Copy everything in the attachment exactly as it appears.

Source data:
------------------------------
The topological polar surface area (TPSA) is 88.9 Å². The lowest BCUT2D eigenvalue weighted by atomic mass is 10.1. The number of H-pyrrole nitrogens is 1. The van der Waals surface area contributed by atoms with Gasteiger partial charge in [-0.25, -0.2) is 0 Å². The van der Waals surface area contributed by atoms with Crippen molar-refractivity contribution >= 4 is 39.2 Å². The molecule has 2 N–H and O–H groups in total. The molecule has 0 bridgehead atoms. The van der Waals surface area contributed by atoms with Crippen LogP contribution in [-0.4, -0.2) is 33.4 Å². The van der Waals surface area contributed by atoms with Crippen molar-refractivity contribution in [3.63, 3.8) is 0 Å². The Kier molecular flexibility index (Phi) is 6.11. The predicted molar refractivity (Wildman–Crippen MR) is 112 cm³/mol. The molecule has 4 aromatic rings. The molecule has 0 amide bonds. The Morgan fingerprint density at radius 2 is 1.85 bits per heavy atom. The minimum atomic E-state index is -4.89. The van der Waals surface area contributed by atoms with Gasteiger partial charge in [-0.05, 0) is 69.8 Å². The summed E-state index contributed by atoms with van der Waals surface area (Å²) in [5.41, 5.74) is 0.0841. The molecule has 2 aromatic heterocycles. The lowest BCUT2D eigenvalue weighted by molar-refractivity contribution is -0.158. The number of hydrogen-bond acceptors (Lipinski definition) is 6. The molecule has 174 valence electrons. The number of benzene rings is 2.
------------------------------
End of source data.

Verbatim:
The topological polar surface area (TPSA) is 88.9 Å². The lowest BCUT2D eigenvalue weighted by atomic mass is 10.1. The number of H-pyrrole nitrogens is 1. The van der Waals surface area contributed by atoms with Gasteiger partial charge in [-0.25, -0.2) is 0 Å². The van der Waals surface area contributed by atoms with Crippen molar-refractivity contribution >= 4 is 39.2 Å². The molecule has 2 N–H and O–H groups in total. The molecule has 0 bridgehead atoms. The van der Waals surface area contributed by atoms with Crippen LogP contribution in [-0.4, -0.2) is 33.4 Å². The van der Waals surface area contributed by atoms with Crippen molar-refractivity contribution in [3.63, 3.8) is 0 Å². The Kier molecular flexibility index (Phi) is 6.11. The predicted molar refractivity (Wildman–Crippen MR) is 112 cm³/mol. The molecule has 4 aromatic rings. The molecule has 0 amide bonds. The Morgan fingerprint density at radius 2 is 1.85 bits per heavy atom. The minimum atomic E-state index is -4.89. The van der Waals surface area contributed by atoms with Gasteiger partial charge in [-0.05, 0) is 69.8 Å². The summed E-state index contributed by atoms with van der Waals surface area (Å²) in [5.41, 5.74) is 0.0841. The molecule has 2 aromatic heterocycles. The lowest BCUT2D eigenvalue weighted by molar-refractivity contribution is -0.158. The number of hydrogen-bond acceptors (Lipinski definition) is 6. The molecule has 174 valence electrons. The number of benzene rings is 2.